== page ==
The typical hazard in the CPI is the release of the chemicals A root cause could be the addition of an impurity, when leads to corrosion, which causes a hole when there is a pressure surge. The pressure surge is the initiating event The root cause is the impurity

Liquid Loss Though a Pipe Hole

u = Co 2 Pg

; and Qm = ACo

2 Pg

Co discharge coefficient
approaches 0.61 for sharp edges holes approaches 1 for round holes

Co =

1 1 + Kf

Liquid Loss Though a Tank Hole

u = Co 2 Pg

+ ghL ; and Qm = ACo

2 Pg + 2 ghL

hl is the liquid height above the hole

gPg 1 At o te = ( ) 2( + ghL ) + Co g A 2 Pg

Vapour Losses through a Hole

Qm = ACo Po P ( +1/ ) 2M P 2 / ( ) ( ) RTo + 1 Po Po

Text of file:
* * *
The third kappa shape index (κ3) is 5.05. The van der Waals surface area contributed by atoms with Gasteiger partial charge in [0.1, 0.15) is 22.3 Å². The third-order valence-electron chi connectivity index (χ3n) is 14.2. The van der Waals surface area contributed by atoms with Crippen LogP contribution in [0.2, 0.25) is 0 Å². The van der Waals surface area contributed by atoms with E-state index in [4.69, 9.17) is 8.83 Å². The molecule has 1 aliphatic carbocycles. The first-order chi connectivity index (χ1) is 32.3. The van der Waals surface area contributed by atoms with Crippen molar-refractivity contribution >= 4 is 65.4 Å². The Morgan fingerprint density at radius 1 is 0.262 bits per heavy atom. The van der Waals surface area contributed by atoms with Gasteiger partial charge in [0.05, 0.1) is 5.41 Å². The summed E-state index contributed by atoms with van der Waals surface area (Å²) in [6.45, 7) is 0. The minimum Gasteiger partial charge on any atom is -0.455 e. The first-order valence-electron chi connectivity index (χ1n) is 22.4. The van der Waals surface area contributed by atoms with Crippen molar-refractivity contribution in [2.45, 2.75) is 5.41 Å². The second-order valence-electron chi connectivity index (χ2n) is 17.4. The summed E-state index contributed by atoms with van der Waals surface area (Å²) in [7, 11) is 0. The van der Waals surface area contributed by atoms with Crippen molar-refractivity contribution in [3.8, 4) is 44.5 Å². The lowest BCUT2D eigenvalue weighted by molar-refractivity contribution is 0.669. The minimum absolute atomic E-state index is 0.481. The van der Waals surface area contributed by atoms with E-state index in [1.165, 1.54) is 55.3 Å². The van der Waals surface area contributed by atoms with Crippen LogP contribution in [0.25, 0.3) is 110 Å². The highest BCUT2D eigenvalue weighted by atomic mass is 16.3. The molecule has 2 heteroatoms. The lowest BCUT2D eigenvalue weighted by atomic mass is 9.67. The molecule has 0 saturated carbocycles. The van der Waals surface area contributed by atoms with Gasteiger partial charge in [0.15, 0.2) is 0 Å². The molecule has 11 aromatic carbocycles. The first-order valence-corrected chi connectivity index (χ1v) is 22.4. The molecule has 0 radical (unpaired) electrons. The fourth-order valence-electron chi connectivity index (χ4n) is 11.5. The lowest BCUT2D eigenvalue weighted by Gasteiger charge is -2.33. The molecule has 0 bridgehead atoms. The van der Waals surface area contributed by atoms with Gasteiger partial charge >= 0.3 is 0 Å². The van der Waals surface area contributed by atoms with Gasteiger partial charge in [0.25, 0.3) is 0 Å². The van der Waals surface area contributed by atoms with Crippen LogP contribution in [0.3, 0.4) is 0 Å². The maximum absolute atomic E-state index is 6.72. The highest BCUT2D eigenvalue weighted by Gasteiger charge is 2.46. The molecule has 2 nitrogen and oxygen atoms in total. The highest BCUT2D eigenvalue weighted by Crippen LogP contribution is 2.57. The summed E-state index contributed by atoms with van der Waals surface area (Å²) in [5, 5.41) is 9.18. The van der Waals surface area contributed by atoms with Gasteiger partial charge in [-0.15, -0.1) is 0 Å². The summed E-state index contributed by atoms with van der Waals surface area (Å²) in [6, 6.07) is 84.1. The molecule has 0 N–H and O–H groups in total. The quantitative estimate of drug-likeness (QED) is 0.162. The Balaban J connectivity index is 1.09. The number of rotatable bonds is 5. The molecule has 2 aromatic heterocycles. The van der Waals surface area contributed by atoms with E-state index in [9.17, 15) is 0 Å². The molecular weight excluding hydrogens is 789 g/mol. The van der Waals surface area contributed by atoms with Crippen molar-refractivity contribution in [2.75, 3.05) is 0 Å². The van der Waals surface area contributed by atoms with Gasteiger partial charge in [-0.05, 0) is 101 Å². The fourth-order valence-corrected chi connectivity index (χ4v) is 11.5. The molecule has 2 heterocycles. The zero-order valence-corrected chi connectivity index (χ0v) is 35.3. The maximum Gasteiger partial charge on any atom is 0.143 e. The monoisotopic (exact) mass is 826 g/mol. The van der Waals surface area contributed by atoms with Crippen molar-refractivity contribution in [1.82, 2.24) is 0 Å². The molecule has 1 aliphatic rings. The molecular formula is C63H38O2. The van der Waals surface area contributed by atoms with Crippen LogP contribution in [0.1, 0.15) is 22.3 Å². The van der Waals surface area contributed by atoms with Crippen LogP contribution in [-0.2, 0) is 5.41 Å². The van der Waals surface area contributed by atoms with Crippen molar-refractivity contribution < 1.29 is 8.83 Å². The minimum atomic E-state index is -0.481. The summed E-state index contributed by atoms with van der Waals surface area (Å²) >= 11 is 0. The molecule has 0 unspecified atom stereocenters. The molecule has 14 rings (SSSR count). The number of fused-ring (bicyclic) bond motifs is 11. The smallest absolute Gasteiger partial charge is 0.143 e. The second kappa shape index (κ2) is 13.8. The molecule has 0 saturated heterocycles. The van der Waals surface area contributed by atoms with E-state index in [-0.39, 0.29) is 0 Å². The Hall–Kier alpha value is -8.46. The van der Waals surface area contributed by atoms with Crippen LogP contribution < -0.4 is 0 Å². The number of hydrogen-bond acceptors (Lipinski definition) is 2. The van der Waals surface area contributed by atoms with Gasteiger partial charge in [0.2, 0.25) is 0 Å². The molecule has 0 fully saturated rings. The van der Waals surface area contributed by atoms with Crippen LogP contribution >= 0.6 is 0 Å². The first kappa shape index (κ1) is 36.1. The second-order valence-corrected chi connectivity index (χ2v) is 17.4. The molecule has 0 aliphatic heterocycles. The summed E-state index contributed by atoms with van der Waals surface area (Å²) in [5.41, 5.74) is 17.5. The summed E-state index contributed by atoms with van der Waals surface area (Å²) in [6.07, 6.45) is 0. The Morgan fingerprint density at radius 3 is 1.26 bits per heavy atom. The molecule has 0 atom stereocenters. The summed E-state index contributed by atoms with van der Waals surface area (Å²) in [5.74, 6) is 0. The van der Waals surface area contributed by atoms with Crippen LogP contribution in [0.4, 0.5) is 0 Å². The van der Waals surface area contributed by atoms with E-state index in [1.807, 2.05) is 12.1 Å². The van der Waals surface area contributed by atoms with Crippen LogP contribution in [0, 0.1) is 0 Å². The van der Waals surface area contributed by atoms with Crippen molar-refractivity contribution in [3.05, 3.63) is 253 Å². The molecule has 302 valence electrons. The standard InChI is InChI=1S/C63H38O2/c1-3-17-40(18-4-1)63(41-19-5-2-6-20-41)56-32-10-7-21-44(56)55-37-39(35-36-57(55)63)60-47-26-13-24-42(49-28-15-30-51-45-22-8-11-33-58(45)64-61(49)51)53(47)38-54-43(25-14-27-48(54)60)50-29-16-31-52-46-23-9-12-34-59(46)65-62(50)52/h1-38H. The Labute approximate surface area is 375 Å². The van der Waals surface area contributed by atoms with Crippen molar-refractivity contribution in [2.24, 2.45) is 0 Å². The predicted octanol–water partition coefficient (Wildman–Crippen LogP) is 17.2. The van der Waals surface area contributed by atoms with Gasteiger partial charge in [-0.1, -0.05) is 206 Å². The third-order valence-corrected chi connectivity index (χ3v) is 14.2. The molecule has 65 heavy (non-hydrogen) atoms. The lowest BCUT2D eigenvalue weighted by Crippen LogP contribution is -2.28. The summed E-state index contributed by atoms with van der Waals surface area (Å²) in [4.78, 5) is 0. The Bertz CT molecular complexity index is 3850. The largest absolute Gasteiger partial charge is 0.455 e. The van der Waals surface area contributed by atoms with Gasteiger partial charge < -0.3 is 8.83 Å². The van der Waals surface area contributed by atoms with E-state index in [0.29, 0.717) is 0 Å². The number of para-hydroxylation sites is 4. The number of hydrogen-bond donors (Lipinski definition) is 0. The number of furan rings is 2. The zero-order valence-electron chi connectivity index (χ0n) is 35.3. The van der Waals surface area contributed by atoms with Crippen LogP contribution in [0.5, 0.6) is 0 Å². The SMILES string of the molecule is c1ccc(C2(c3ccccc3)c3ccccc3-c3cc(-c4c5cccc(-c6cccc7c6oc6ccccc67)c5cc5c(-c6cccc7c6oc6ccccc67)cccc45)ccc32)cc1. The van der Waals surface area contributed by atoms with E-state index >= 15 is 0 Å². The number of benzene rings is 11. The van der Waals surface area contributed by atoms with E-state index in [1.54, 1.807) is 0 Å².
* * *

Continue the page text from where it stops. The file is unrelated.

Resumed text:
Maximum is sonic velocity

Qm ,choked = AC o Po

2 ) ( RTo + 1

( +1) /( 1)

Other Cases
Flashing liquid Liquid Pool evaporation Non-stagnant evaporation Evaporation due to heat from the ground
Qm =

Qm Cp (To Tb ) Mv = H vap
M K A P sat Qm = RTL

MV P Qm = Psys R TL
qg A H vap ; qg =


k s (Tg T )

s t

Dispersion Models
The scenario defines the maximum release rate For vapour releases, the downwind concentrations are determined using a Dispersion Model

Pasquill-Gifford Approach
C ( x, y , z ) = Qm 4 K * x2 + y2 + z2

K* is the eddy diffusivity

Qm 0.5 * y C ( x, y , z ) = exp 2 y z u y

z Hr * exp 0.5 * z

z + Hr + exp 0.5 * z

Pasquill-Gifford Stability Class Rural A extremely unstable Rural B moderately unstable Rural C neutrally unstable Rural D neutrally stable Rural E slightly stable Rural F moderately stable Urban A/B moderately unstable Urban C neutrally unstable Urban D neutrally stable Urban E/F moderately stable